At one point he took 538 wickets in five seasons, averaging one every 27 balls
Cecil Wright's name will not rank alongside West Indies legends Viv Richards, Gary Sobers and Frank Worrell, but for longevity he outranks them all.
The fast-bowler known affectionately as 'Cec' has announced he will retire in two weeks' time — at the ripe old age of 85
Wright, who in his heyday represented Jamaica against Barbados, lining up against Sobers and Wes Hall, moved to England in 1959 and launched a career as a professional in the Central Lancashire League for Crompton.
After three years he decided to stay on in England and settled down after meeting his future wife Enid, then having a son.
Wright, who also played with Richards and Joel Garner, another of the great West Indies pace attack of the late 1970s and early 1980s, has taken over 7,000 wickets during a career spanning more than 60 years.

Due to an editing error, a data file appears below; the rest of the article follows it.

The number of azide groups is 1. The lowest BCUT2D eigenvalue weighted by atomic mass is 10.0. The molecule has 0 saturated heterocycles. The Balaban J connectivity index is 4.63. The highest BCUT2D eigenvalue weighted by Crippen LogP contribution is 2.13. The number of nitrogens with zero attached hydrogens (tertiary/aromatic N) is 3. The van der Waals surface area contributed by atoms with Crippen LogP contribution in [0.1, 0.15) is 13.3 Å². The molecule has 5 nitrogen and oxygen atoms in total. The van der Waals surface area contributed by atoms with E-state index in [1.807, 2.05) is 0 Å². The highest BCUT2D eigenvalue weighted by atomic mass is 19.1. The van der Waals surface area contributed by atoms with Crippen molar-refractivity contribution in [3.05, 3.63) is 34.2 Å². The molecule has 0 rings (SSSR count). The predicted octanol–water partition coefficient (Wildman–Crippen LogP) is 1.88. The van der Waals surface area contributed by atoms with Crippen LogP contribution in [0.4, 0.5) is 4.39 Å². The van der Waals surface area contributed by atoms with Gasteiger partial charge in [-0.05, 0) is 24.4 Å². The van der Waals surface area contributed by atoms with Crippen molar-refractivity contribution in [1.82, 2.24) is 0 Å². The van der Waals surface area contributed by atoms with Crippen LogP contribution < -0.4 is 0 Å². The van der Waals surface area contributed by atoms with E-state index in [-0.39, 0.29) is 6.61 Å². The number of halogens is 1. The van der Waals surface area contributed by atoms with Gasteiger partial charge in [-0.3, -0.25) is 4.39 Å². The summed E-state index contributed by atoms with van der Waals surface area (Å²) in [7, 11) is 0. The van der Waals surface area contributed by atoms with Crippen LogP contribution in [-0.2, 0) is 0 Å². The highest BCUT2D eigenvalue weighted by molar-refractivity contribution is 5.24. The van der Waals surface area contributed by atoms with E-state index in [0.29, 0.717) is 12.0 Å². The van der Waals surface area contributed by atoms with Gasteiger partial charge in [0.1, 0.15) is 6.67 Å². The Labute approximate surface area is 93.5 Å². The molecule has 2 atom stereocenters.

At one point he took 538 wickets in five seasons, averaging one every 27 balls.
"Pretty good going," said cricket Bible Wisden, referring to Wright's stamina.
Bit finally even he has accepted that the time has come to pull up stumps on his career.
"I wish I knew the reason for my longevity, but I couldn't tell you what it is," he told The Daily Mirror, who estimated that he had played in over two million games.
He once attributed his staying power to his love of traditional no frills Lancashire food such as hot pot.
"To be honest I eat anything that's going but I don't drink much, just the odd beer," he was quoted as saying. "And I keep fit, although these days I use my age as an excuse to miss training. I find keeping active helps to ease aches and pains. I don't like to sit still and watch TV, I would rather have a walk or potter about in the garage.”
Wright will bring down the final curtain on his career on Saturday September 7, turning out for Uppermill, near Oldham, against Pennine League side Springhead.